Books to help you keep your New Year's Resolutions

Keeping a new year's resolution - tougher than wrestling a shark?
Category: Reading

Do you have a New Year’s resolution that is starting to feel a bit strained already? Is your well-meant new regime starting to feel less like feeding the goldfish of your wellbeing and more like wrestling the shark of your vices? Starting to lose the will to get up at 6am to exercise? Despising the taste of lentils? Perhaps regretting having announced loudly that you are doing Dry January when all your friends nip off to the pub? Fear not: books are your new friends.

A good book can be a godsend when you have down-time and are trying to avoid your bad habits. But they can also help to inspire you to stay with it – and I don’t mean the kind of self-help books that try to tell you what to do, or how to change who you are. Well written, thoughtful fiction or non-fiction can do the trick, and the best bit is you will enjoy yourself in the meantime. Here are some more general recommendations for common resolutions, followed by my bespoke reading prescriptions for two twitter friends who shared their 2014 resolutions.

Taking up running/go running more often

Haruki Murakami’s What I Talk About When I Talk About Running - a small but beautiful collection of short essays about running. Quite frankly this man is so cool that you will keep running just in the hopes that you will become more like him and maybe one day, be his friend. Inspiration to develop endurance and keep on keeping on, even if you don't want to go running.

Go on more adventures

Wild by Cheryl Strayed is a story of a brilliant young writer hiking the 1,100 mile Pacific Crest Trail in an attempt to free herself of the pain of her mother's death. Cheryl is a fantastic writer and this memoir is fascinating, painful, inspiring and just the thing to inspire adventuring out of your comfort zone and off the beaten track. I am in love with this woman's writing. 

Read 25 novels, swim more and bake (and therefore eat) healthier cookies!

From @DrDebTweets (via Twitter)

Reading 25 novels – what a joy! We tend to think that when we’re on a mission to read, carving out time in our busy lives, that we should be reading something ‘significant’ or ‘worthy’  that should take a while to get through– but some of the best novels I’ve read ended up being finished in a couple of days- and had no less to say about the world than the ones that took months. To get you underway on your mission, I recommend a few of the fastest books I have ever wildly enjoyed.

The White Tiger by Arivand Adiga, a wickedly dark and compulsively readable bildungsroman set in modern India about a young man who decides to get ahead, no matter the cost.

The Yacoubian Building by Alaa Al Aswany – a recent article in the New Yorker described it quite accurately as having “all the pyrotechnic melodrama of a soap opera,”.  This novel about the residents of an apartment building in the fading-grandeur of downtown Cairo will sweep you along, whilst brilliant illustrating the human experience of Egypt’s social and political landscape.

NW by Zadie Smith is a novel of now, following peers from the same London housing estate through their 30s and explores themes of city life in a really fresh and wonderful way. Smith is an amazing writer and once she has caught your attention, you won’t be able to put it down.

Swim More – Funny you should say that, as author of 2012’s most controversial hit novel The Slap, Christos Tsiolkas has a new novel out this year, Barracuda, which revolves around a hyper-competitive teenage swimmer who gains a sports scholarship at a prestigious school and determines to beat his ghastly classmates. Reviews are intriguing and promise a bit more of those honest and sometimes unlikeable inner lives that Tsiolkas writes so well.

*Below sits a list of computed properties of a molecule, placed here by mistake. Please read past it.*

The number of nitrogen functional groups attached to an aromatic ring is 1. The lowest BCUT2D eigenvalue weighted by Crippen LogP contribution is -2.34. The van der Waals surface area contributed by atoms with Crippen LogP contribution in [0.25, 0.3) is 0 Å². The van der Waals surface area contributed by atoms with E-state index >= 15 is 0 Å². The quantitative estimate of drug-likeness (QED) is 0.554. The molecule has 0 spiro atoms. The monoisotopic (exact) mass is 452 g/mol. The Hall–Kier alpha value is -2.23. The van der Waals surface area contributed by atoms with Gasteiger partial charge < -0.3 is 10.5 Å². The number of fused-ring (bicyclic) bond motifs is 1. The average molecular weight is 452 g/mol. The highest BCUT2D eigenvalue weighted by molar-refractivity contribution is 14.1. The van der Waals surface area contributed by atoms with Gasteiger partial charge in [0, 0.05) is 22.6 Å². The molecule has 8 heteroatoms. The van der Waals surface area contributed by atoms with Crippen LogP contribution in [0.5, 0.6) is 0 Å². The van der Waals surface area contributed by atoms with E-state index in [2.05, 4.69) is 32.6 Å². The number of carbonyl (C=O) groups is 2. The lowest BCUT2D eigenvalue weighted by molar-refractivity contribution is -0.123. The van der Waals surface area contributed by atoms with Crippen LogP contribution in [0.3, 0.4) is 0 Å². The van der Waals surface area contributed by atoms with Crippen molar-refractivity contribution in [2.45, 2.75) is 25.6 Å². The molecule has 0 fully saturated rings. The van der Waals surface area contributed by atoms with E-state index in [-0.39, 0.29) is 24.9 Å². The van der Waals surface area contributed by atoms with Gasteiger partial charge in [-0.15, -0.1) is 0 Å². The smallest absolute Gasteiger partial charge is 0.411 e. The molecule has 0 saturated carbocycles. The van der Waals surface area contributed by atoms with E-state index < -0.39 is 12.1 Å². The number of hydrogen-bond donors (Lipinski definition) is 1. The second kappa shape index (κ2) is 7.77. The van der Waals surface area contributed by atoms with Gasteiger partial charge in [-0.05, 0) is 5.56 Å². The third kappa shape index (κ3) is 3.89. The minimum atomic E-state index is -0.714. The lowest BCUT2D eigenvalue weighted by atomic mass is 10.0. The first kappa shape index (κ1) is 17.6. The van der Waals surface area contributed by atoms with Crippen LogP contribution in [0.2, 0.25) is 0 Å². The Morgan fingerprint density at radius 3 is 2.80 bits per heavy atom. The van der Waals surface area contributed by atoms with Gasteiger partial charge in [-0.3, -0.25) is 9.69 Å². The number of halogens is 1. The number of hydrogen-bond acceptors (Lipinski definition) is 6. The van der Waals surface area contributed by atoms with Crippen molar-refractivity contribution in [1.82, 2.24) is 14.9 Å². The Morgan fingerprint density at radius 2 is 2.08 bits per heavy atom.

Bake and therefore eat healthier cookies – I can’t offer much advice on the relative merits of cookie recipes, but you will need something good to read whilst eating those cookies and The Sibling Writery bloggers recommend Psmith in the City by P.G. Wodehouse as a good reading accompaniment to good old English biscuits (and multiple tea breaks).

1- get a grown up job. 2- be happy alone. 3- stop being alone. 4- learn the mandolin

From @greoch (via Twitter) 

Let’s start with get a grown up job. This is an admirable aim; whatever that means to you, you’ll achieve it if you persevere. I’d recommend reading the fast-paced, joyous and spirited novel The Rules of Civility by Amor Towles, which tells the story of a landmark year in the life of Katy Kontent, a no-nonsense 25 year old woman from Brooklyn making her way in the world. It’s a great read and Katy is a relatable protagonist who you can’t help rooting for.

Be happy alone and stop being alone. Presumably you won’t be doing both of these things at the same time, but yes the admirable aims of seeking out company and being happy with your own company are brilliant resolutions. Good choice.

It sounds to me like you should check out the books of comedian Danny Wallace- in particular Friends Like These and Random Acts of Kindness; 365 Ways to Make the World a Better Place. These books both involve Danny pushing himself out of his comfort zone to make connections with people – they are enjoyable reads that might lead you to take chances on people and friendships, as they ultimately show the value of connection and kindness. Maybe they will inspire you to connect with old friends and make some new connections? It’s hard to feel alone when you are spreading good feelings amongst the populace with good deeds.

And in case of occasional lonely moments, keep a copy of The Wind in the Willows to hand, best enjoyed with a cup of something warm and some hot buttered toast. 

And as for your Mandolin learning...that is too too easy! Good luck with it!

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